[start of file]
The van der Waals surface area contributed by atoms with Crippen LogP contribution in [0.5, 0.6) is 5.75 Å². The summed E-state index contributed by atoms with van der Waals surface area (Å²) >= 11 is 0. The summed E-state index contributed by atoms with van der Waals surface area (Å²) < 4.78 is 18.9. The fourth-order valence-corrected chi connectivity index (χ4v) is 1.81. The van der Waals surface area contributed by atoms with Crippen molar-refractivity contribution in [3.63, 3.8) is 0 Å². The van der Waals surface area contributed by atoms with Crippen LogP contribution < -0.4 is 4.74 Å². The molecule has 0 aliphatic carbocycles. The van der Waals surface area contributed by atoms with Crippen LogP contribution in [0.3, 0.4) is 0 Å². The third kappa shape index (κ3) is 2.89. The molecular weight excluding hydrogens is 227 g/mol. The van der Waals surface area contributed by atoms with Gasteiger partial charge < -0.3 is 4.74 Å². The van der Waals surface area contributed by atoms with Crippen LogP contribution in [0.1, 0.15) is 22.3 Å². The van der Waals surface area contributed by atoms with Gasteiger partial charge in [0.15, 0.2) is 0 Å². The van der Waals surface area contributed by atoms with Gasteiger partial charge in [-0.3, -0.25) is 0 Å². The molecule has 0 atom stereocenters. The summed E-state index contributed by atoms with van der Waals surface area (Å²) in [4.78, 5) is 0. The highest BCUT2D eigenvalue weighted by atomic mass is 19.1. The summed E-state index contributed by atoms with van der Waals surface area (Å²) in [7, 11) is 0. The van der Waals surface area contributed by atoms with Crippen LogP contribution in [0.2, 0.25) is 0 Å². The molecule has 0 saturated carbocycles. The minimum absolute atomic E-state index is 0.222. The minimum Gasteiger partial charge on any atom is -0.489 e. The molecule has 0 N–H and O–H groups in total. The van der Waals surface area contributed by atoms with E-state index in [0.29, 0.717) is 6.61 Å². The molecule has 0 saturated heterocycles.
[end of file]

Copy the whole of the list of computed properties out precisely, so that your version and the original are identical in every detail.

The van der Waals surface area contributed by atoms with Crippen LogP contribution in [0.5, 0.6) is 5.75 Å². The summed E-state index contributed by atoms with van der Waals surface area (Å²) >= 11 is 0. The summed E-state index contributed by atoms with van der Waals surface area (Å²) < 4.78 is 18.9. The fourth-order valence-corrected chi connectivity index (χ4v) is 1.81. The van der Waals surface area contributed by atoms with Crippen molar-refractivity contribution in [3.63, 3.8) is 0 Å². The van der Waals surface area contributed by atoms with Crippen LogP contribution < -0.4 is 4.74 Å². The molecule has 0 aliphatic carbocycles. The van der Waals surface area contributed by atoms with Crippen LogP contribution in [0.3, 0.4) is 0 Å². The third kappa shape index (κ3) is 2.89. The molecular weight excluding hydrogens is 227 g/mol. The van der Waals surface area contributed by atoms with Gasteiger partial charge < -0.3 is 4.74 Å². The van der Waals surface area contributed by atoms with Crippen LogP contribution in [0.1, 0.15) is 22.3 Å². The van der Waals surface area contributed by atoms with Gasteiger partial charge in [0.15, 0.2) is 0 Å². The van der Waals surface area contributed by atoms with Gasteiger partial charge in [-0.3, -0.25) is 0 Å². The molecule has 0 atom stereocenters. The summed E-state index contributed by atoms with van der Waals surface area (Å²) in [4.78, 5) is 0. The highest BCUT2D eigenvalue weighted by atomic mass is 19.1. The summed E-state index contributed by atoms with van der Waals surface area (Å²) in [7, 11) is 0. The van der Waals surface area contributed by atoms with Crippen LogP contribution in [0.2, 0.25) is 0 Å². The molecule has 0 saturated carbocycles. The minimum absolute atomic E-state index is 0.222. The minimum Gasteiger partial charge on any atom is -0.489 e. The molecule has 0 N–H and O–H groups in total. The van der Waals surface area contributed by atoms with E-state index in [0.29, 0.717) is 6.61 Å². The molecule has 0 saturated heterocycles.